• Breasts: Calcium deposits in your breasts usually don’t require treatment. Your radiologist may compare future mammogram images with previous ones to check for changes. If tests show you have calcifications that may be cancerous, your healthcare provider will refer you to an oncologist. An oncologist is a doctor that specializes in cancer.
  • Shoulders: Your healthcare provider may recommend rest and physical therapy. Nonsteroidal anti-inflammatory drugs (NSAIDs) may also help with calcium deposits in your shoulders. If these options don’t help, they may recommend steroid injections or irrigation with an anesthetic or saline solution.
  • Brain: Your healthcare provider can’t remove calcium deposits on your brain. But they can help you control your symptoms. For instance, they can prescribe certain medications for seizures or the effects of conditions such as dystonia.
  • Kidneys: Your healthcare provider may recommend diet changes to help with calcium deposits in your kidneys. They may suggest medicines and supplements that can help reduce abnormal levels of calcium in your blood and urine. Your healthcare provider may also recommend kidney stone treatments to get rid of calcium deposits in your kidneys. They may prescribe a diuretic to help prevent future calcification.
  • Arteries: Your healthcare provider may suggest changes to your diet to lower your risks for complications. Complications of calcium deposits in your arteries can include high blood pressure (hypertension), diabetes and kidney disease.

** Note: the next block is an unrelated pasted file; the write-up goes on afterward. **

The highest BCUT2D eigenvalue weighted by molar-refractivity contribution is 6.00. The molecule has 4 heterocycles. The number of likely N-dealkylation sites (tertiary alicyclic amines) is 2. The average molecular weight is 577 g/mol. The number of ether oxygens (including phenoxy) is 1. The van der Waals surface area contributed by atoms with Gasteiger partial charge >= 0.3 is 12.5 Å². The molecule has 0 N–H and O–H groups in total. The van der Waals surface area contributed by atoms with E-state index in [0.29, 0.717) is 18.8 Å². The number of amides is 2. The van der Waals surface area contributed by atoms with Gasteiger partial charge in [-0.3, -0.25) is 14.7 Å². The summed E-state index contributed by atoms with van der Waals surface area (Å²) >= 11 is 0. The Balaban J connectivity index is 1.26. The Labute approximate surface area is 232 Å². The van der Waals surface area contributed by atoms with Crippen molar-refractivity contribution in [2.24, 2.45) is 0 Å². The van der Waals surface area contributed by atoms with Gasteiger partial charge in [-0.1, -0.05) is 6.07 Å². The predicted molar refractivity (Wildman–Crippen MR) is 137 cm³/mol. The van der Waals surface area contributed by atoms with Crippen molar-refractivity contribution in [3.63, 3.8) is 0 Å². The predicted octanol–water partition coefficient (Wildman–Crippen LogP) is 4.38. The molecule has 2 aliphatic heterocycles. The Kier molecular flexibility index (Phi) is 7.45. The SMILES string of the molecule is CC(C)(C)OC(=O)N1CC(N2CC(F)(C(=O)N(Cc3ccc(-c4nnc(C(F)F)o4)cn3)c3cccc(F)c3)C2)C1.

How can I prevent calcium deposits?

You may be able to prevent calcium deposits by monitoring your health and seeing your healthcare provider regularly. If you’re 65 or older, your healthcare provider may recommend blood tests to track your calcium levels. If you’re under 65 and have a heart defect or kidney issues, you’ll likely find that calcium deposits occur more frequently. Your healthcare provider may recommend calcification tests.

In addition, certain medications can affect the calcium levels in your body. These medications include:

Talk to your healthcare provider to better understand the effects these medications can have on your calcium levels.

Also, quitting smoking may help prevent calcium deposits. Smoking causes an increase in calcifications in your heart and arteries.

Outlook / Prognosis

What can I expect if I have a calcium deposit?

You won’t normally know you have a calcium deposit, as most don’t cause symptoms. You’ll often find out about a calcification when having imaging tests done for other conditions. The outlook (prognosis) for calcium deposits depends on the location and underlying cause for them. Some calcifications are harmless. But hardened deposits on your brain or heart can have serious complications.

A note from Cleveland Clinic

Calcification occurs when you have a buildup of excess calcium in your body. Calcium deposits can form all over your body, including in your soft tissues, arteries and organs. Some calcium deposits are harmless, but others can be a sign of a serious health condition. You may or may not have symptoms. If you do, see your healthcare provider. They can diagnose and treat your condition. Treatment for calcification depends on the cause and location of the deposits.

Last reviewed by a Cleveland Clinic medical professional on 05/26/2022.


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  • National Organization for Rare Disorders. Primary Familial Brain Calcification. ( Accessed 5/26/2022.